Hangzhou is the rare Chinese city that appeals to tourists who seek its lush gardens replete with pagodas, and to city slickers looking for a little breathing space.
I live in Shanghai, where just getting to the ATM can be an exercise in street fighter-level combat, so on a handful of occasions, I have availed myself of Hangzhou's leafy boulevards and picturesque West Lake, home to folk musical Impression West Lake.
West Lake hosts one of five performances of the musical, each directed by renowned film director Zhang Yimou. Performances are also staged in Guilin, Yunnan, Hainan Island and on Wuyi Mountain in Fujian province, all with varying plots and special effects. Zhang is enormously talented. He has put on operas in Florence and New York, produced the opening and closing ceremonies for the 2008 Beijing Olympics and directed award-winning films Raise the Red Lantern and House of Flying Daggers. Still, my friend Leslie and I were sceptical about Impression West Lake; large public spectacles on the mainland can err on the side of gaudy. I was wrong and spent the hour-long show alternately on the edge of my seat and standing with my mouth agape.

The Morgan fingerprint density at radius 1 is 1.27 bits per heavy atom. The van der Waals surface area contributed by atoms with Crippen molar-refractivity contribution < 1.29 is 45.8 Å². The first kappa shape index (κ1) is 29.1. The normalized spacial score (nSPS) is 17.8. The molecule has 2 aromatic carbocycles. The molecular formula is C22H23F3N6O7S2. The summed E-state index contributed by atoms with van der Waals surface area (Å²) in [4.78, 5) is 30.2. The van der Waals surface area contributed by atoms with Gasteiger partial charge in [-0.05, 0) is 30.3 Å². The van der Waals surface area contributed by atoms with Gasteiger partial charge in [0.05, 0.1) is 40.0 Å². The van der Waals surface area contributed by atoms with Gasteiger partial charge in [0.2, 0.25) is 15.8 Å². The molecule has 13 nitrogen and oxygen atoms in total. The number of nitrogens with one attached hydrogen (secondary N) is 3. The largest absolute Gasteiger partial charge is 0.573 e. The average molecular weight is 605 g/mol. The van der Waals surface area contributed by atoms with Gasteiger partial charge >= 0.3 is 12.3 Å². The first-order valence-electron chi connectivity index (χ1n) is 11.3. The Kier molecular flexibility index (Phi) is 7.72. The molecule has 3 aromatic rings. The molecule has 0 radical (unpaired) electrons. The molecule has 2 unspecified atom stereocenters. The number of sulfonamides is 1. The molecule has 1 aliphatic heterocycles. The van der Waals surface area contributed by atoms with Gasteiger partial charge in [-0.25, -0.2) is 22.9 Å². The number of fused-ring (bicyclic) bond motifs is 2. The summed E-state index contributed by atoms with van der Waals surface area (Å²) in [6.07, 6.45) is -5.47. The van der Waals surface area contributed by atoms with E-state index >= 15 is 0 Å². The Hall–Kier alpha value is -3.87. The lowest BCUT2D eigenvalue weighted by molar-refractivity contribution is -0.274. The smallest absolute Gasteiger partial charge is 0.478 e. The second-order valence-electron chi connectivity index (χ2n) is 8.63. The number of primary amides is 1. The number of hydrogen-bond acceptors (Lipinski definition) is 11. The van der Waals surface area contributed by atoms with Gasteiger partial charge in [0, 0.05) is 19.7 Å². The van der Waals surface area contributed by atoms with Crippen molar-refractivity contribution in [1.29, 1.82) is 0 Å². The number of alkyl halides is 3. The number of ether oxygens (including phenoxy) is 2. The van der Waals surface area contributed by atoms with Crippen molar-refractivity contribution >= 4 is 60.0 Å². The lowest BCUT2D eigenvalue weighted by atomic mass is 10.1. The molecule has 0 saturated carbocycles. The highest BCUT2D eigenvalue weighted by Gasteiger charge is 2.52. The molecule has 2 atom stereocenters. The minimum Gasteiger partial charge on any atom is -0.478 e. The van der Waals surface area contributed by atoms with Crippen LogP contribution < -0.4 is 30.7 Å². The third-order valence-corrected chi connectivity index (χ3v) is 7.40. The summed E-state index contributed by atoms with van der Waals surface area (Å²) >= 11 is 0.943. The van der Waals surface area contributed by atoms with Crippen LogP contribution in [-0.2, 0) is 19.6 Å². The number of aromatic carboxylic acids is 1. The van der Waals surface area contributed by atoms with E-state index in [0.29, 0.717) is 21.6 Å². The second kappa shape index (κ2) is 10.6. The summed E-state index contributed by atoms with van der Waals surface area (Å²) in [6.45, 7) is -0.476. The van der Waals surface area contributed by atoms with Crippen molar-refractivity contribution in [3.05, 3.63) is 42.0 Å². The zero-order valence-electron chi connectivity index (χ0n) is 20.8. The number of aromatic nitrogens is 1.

The show was sold out on a warm Friday evening on which a cool breeze blew off the lake and, blissfully, there was nary a mosquito in sight. Eschewing sweet popcorn in favour of a very salty bag of peanuts, we took our seats. Some time in the split-second between when I looked at the inky water and then proffered the peanut bag to my neighbour, the trees that ring the lake lit up - lime green to purple to teal. Every camera was in the air.
The musical is like an endless dream sequence. Everything around you falls away as the dancers, who appear to be floating, flit left, right, left, all in perfect unison. Transitions are seamless, so much so that I'm shocked to find an enormous house has suddenly, silently materialised on the lake where the surface was once black and placid.